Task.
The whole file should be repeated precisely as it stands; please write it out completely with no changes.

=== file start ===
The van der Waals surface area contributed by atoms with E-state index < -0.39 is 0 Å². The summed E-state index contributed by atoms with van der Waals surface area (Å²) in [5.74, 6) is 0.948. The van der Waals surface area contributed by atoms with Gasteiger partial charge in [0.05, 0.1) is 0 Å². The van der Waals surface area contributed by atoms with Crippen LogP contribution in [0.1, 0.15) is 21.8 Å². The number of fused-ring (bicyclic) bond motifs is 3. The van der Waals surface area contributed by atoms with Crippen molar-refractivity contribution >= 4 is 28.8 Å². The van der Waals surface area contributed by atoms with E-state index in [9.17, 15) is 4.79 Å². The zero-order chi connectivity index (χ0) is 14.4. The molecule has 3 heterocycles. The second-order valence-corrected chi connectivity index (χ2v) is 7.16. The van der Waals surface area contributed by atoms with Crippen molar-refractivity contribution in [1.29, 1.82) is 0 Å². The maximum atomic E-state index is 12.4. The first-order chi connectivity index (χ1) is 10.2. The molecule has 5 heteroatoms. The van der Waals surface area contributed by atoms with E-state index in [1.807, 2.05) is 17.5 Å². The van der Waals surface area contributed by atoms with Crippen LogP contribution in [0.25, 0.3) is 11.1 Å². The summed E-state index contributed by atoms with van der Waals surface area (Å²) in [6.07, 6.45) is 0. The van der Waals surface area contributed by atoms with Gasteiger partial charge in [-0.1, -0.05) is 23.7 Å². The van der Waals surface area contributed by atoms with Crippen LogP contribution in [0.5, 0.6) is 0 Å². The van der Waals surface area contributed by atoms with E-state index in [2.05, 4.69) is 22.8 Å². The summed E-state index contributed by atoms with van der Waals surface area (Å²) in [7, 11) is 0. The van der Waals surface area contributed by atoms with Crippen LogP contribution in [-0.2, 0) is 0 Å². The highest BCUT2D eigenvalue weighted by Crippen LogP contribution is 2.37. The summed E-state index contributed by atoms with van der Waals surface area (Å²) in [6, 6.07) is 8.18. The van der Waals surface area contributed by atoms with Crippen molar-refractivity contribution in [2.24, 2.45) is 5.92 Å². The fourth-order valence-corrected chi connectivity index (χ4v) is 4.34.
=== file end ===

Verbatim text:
The van der Waals surface area contributed by atoms with E-state index < -0.39 is 0 Å². The summed E-state index contributed by atoms with van der Waals surface area (Å²) in [5.74, 6) is 0.948. The van der Waals surface area contributed by atoms with Gasteiger partial charge in [0.05, 0.1) is 0 Å². The van der Waals surface area contributed by atoms with Crippen LogP contribution in [0.1, 0.15) is 21.8 Å². The number of fused-ring (bicyclic) bond motifs is 3. The van der Waals surface area contributed by atoms with Crippen molar-refractivity contribution >= 4 is 28.8 Å². The van der Waals surface area contributed by atoms with E-state index in [9.17, 15) is 4.79 Å². The zero-order chi connectivity index (χ0) is 14.4. The molecule has 3 heterocycles. The second-order valence-corrected chi connectivity index (χ2v) is 7.16. The van der Waals surface area contributed by atoms with Crippen molar-refractivity contribution in [1.29, 1.82) is 0 Å². The maximum atomic E-state index is 12.4. The first-order chi connectivity index (χ1) is 10.2. The molecule has 5 heteroatoms. The van der Waals surface area contributed by atoms with E-state index in [1.807, 2.05) is 17.5 Å². The van der Waals surface area contributed by atoms with Crippen LogP contribution in [0.25, 0.3) is 11.1 Å². The summed E-state index contributed by atoms with van der Waals surface area (Å²) in [6.07, 6.45) is 0. The van der Waals surface area contributed by atoms with Gasteiger partial charge in [-0.1, -0.05) is 23.7 Å². The van der Waals surface area contributed by atoms with Crippen LogP contribution in [0.5, 0.6) is 0 Å². The van der Waals surface area contributed by atoms with E-state index in [2.05, 4.69) is 22.8 Å². The summed E-state index contributed by atoms with van der Waals surface area (Å²) in [7, 11) is 0. The van der Waals surface area contributed by atoms with Crippen LogP contribution in [-0.2, 0) is 0 Å². The highest BCUT2D eigenvalue weighted by Crippen LogP contribution is 2.37. The summed E-state index contributed by atoms with van der Waals surface area (Å²) in [6, 6.07) is 8.18. The van der Waals surface area contributed by atoms with Crippen molar-refractivity contribution in [2.24, 2.45) is 5.92 Å². The fourth-order valence-corrected chi connectivity index (χ4v) is 4.34.